It’s Greek mythology time again. We’re going to see if our old friend Icarus can teach anything to Vlad Putin since Vlad apparently won’t listen to anyone but the voices in his head.
Icarus was one of the Wright Brothers of Greek mythology. Kindly recall he flew too close to the sun, which resulted in trouble.
Imitating Icarus, Vlad has flown too close to Ukraine. Let us begin with Icarus’s family history. Icky, as his friends called him, was the son of Daedalus. Daedalus was the ancient Greek version of Elon Musk. Daedalus was Athen’s greatest architect, designer of labyrinths and Thomas Edison style inventor. Like all mythology backstories, Daedalus’ was a humdinger.
Once upon a time, King Minos was in charge of the island of Crete. Like most islands, Crete was surrounded by water. This meant Poseidon, the King of the Seas, was a big deal there.
Poseidon sent King Minos a snow-white bull so that Minos could sacrifice the bull in honor of Poseidon. There was a lot of sacrificing back then. You might ask, why didn’t Poseidon just sacrifice the bull to himself and enjoy a barbecue? Don’t ask. It would ruin the story.
Minos liked the bull so much he could not bring himself to sacrifice it in Poseidon’s honor. Bad idea. When Poseidon didn’t smell Texas-style BBQ on Crete, he became really cranky. He laid a spell on Minos’ wife, Pasiphae, which was even more potent than Love Potion Number 9. Like the guy who kissed the cop on the corner of 34th Street and Vine, she took one look at the white bull and was smitten. She fell in love. She and the bull made whoopee. From this union, the Minotaur was born. The Queen’s bouncing bundle of joy had the body of a man and the head of a bull. Minos soon realized he was not the father.
Minos was embarrassed by his wife’s bovine dalliance. He decided he needed to hide the love child, who was running wild and eating local citizens. Minos hired Daedalus to design and build a labyrinth to hide the Minotaur from the paparazzi. Daedalus did his thing, and the Minotaur was stuck in the maze. Minos ordered seven young men and women of Athens to go into the labyrinth each year to serve as Minotaur chow. This precursor to Soylent Green irritated the Athenians to no end.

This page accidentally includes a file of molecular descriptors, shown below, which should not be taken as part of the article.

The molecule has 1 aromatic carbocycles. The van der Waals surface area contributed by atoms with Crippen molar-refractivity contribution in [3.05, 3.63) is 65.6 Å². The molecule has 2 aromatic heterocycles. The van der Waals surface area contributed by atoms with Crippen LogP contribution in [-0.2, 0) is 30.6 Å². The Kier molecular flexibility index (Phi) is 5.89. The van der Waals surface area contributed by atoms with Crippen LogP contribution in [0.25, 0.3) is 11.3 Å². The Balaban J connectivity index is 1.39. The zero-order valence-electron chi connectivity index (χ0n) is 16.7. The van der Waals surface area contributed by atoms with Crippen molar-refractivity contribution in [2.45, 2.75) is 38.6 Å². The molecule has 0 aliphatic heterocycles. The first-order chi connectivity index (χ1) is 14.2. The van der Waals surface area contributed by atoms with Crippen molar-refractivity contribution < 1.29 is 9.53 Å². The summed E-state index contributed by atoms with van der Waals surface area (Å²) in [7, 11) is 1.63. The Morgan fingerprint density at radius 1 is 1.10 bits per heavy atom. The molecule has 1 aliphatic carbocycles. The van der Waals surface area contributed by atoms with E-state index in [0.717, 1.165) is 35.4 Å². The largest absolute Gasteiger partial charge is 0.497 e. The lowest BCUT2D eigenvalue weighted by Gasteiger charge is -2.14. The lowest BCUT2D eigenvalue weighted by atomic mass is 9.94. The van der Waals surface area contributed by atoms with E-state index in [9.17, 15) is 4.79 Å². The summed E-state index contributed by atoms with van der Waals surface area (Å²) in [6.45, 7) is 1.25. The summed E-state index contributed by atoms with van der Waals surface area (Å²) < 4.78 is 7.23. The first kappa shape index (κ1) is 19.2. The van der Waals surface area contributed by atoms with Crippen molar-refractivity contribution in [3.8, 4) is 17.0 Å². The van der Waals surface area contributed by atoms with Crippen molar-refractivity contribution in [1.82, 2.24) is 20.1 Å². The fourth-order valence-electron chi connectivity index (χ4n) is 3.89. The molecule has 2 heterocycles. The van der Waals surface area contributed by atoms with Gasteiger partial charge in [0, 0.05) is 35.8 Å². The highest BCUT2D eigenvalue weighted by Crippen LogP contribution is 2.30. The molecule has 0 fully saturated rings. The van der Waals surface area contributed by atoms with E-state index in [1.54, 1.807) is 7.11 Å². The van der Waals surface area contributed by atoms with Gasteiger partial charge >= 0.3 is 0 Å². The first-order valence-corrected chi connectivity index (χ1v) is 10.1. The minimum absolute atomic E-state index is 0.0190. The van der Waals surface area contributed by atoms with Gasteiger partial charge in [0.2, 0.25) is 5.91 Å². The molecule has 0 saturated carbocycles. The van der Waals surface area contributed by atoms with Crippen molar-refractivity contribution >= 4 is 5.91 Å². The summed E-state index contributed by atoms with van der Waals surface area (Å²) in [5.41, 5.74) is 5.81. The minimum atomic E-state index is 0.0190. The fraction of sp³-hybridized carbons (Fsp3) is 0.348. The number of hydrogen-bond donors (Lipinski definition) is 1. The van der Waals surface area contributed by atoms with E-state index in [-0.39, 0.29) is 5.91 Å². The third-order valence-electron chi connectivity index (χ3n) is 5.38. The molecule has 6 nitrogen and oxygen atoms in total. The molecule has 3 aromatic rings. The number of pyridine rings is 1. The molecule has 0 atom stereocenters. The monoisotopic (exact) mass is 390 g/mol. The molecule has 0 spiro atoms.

A local hero named Theseus volunteered to enter the labyrinth to try to kill the Minotaur. Minos’ daughter gave Theseus a ball of string to put on his path on the way in so he could follow the string back out. Theseus slew the Minotaur and skedaddled with Minos’ daughter; this really got Minos’ goat. Minos had to blame someone. Theseus had escaped, so Minos blamed Daedalus for a design flaw that allowed the Minotaur to be killed. Minos made Daedalus and Icky stay on Crete as prisoners at a Grecian Formula Gulag. (We will get back to Putin in a while.)
Daedalus and Icarus got pretty bored on Crete. It was time to make a getaway. Daedalus designed a set of wings for each of them made of feathers held together by wax. It was the perfect plan. Daedalus knew his son was a hothead like Sonny Corleone. He warned Icarus not to fly too high because the sun might melt the wax and not to fly too close to the ocean because the moisture from the sea might cause his wings to stop working due to humidity. This advice is reminiscent of Dean Smith’s advice to his University of North Carolina basketball players: “Don’t get too high in the good times and don’t get too low in the bad times. Remain steady.”
You can figure out what happened next. After Daedalus and Icarus started flying off Crete, Icarus began cutting the fool, zooming up and down all over the sky. Like Sonny Corleone, he ignored his father’s advice and flew too close to the sun. Melt City. The feathers fell off his wings, plunging Icky headfirst into the drink. Icarus drowned. He was last seen in Davy Jones’ locker sleeping with the fishes like Luca Brasi. What a Dumbo.
Which finally gets us back to Vlad Putin and Ukraine. Ol’ Vlad thought he could sashay into Ukraine and topple it over in four days. Not so fast, KGB-dude. Vlad’s war plan re-enacted Icarus’ flight to the sun. He did not say “May I?” before invading. Vlad flew the Russian Army too close to the sun, that is, President Zelensky, the Ukrainian Army and the Ukrainian people. The wax has melted off the wings of the Russian Army. The Russian battleship Moskva is sleeping at the bottom of the Black Sea with Poseidon, Luca Brasi and Icarus.
So, what have we learned today? Aeronautical science has come a long way from waxwings and feathers; PETA would have hated Theseus for killing the Minotaur; sunshine may be the best disinfectant but ain’t good for waxwings. And, finally, just because you can do something doesn’t mean you should do it. Don’t believe me? Ask Icarus and Vlad.
Slava Ukraine! Glory to Ukraine.